Julius O. Smith
Scott A. Van Duyne
Ctr. for Comput. Res. in Music and Acoust. CCRMA), Dept of Music, Stanford Univ., Stanford, CA 94305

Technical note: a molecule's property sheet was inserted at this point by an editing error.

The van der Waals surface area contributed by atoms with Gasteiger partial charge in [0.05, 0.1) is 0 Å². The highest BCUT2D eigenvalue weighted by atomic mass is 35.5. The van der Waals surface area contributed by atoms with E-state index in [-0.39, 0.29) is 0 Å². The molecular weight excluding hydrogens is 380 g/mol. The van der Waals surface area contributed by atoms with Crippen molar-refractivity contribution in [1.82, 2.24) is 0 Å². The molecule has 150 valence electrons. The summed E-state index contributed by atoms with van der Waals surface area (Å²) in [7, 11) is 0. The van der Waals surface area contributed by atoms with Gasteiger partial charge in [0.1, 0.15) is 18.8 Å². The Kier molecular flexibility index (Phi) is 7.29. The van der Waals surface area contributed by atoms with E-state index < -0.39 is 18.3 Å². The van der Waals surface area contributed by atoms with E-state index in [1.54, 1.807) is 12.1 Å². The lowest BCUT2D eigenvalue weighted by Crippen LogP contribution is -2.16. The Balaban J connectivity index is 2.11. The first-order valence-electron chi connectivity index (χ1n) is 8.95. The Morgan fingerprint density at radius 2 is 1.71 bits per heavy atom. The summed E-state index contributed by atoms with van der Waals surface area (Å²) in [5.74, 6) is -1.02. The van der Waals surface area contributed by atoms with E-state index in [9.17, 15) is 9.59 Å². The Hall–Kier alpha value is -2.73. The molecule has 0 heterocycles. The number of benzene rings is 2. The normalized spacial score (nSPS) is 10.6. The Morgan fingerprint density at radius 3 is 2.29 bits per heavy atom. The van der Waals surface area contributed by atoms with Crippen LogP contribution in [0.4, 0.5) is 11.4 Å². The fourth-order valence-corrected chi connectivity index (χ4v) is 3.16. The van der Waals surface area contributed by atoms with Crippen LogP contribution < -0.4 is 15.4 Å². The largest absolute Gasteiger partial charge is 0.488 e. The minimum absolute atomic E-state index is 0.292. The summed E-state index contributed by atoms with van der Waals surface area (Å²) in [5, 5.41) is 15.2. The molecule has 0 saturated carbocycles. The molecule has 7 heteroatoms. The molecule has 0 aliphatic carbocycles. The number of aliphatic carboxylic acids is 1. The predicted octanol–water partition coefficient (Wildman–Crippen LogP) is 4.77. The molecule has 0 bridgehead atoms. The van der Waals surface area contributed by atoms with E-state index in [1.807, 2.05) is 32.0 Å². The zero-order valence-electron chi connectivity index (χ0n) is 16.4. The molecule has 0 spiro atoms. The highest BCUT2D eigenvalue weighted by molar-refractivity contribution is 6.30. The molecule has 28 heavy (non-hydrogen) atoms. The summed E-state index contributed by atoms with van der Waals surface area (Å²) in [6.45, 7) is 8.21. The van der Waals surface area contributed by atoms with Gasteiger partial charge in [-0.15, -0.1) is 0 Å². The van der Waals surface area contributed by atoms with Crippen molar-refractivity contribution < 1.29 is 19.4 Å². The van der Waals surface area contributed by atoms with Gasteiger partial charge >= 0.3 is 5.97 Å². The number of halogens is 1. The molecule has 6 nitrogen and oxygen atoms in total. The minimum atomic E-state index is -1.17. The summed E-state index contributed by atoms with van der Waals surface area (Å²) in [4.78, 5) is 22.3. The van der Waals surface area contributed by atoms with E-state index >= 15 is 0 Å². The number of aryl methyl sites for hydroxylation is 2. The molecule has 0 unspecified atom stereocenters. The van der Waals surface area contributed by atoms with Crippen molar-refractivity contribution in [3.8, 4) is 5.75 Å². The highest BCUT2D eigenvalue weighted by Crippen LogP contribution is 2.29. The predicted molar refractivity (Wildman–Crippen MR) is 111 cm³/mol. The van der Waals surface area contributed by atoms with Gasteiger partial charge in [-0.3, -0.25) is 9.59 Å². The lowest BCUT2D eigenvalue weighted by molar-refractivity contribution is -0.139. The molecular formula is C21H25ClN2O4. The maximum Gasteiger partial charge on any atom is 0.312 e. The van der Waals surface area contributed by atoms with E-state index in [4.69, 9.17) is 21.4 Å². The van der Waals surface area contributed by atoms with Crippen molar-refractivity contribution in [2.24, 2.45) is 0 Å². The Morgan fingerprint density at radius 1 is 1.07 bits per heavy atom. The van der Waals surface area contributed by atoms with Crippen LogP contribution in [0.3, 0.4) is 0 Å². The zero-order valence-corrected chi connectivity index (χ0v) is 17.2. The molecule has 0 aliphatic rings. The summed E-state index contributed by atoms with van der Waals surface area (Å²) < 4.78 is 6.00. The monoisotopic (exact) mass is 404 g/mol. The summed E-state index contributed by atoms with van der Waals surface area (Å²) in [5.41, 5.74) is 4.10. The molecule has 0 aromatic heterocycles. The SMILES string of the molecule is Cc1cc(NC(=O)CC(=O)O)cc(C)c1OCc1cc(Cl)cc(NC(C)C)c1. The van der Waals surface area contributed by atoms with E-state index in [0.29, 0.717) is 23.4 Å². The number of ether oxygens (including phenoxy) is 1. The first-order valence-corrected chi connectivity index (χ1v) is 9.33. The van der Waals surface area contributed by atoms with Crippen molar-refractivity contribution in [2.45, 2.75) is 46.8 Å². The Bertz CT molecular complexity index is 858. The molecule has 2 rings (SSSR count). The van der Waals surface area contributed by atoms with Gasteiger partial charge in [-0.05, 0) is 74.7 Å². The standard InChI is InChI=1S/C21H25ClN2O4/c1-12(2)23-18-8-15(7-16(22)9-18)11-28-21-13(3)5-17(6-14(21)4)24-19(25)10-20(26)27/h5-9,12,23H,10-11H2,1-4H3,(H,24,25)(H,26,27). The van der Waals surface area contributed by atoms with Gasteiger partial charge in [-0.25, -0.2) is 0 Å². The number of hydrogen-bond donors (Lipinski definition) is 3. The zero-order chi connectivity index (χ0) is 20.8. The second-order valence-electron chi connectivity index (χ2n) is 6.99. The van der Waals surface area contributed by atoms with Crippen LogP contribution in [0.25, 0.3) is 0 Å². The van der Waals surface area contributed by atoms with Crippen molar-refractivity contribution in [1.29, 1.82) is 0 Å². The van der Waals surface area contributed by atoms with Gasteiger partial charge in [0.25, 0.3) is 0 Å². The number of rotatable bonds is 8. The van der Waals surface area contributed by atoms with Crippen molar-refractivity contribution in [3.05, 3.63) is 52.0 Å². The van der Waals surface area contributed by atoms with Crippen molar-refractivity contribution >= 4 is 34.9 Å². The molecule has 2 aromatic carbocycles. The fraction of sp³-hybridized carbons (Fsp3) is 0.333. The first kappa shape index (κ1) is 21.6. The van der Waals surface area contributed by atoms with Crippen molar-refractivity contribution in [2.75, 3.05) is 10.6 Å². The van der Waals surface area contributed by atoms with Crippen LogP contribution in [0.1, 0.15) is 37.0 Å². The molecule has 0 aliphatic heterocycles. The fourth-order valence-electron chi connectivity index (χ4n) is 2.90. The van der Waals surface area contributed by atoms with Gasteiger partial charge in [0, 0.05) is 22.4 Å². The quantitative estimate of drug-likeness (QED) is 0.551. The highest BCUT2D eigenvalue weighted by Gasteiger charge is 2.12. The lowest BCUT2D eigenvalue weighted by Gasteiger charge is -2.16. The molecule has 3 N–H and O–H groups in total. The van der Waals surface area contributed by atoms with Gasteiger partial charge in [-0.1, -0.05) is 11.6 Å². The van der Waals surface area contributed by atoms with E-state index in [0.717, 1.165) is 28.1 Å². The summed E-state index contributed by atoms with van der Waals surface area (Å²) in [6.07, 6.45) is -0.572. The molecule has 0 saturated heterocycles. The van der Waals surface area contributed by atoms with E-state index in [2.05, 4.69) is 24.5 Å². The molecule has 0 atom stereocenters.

A new time-domain model for the piano is proposed which is extremely efficient for synthesizing piano sounds in hardware or software. The model includes multiple coupled strings, a nonlinear damped-spring hammer model, and a linear soundboard and enclosure component which can have arbitrarily large order at very low cost. Simplifications based on the commutativity of linear, time-invariant systems greatly reduce computational complexity [Comput. Music J. 74--91 (Winter 1992); Proc. International Computer Music Conference, Tokyo, pp. 56--71]. The hammer--string interaction is highly nonlinear and therefore does not commute with other components, in principle. However, by introducing a very mild approximation having little or no impact on the sound, commutativity can be achieved, leading to the enormous computational savings. This presentation will review the derivation of the piano synthesis model with special emphasis on the nonlinear hammer component. In its present form, a complete, two-key piano can be synthesized in real time on a single Motorola DSP56001 signal processing chip with 8K words of static RAM and a clock rate of 25 MHz.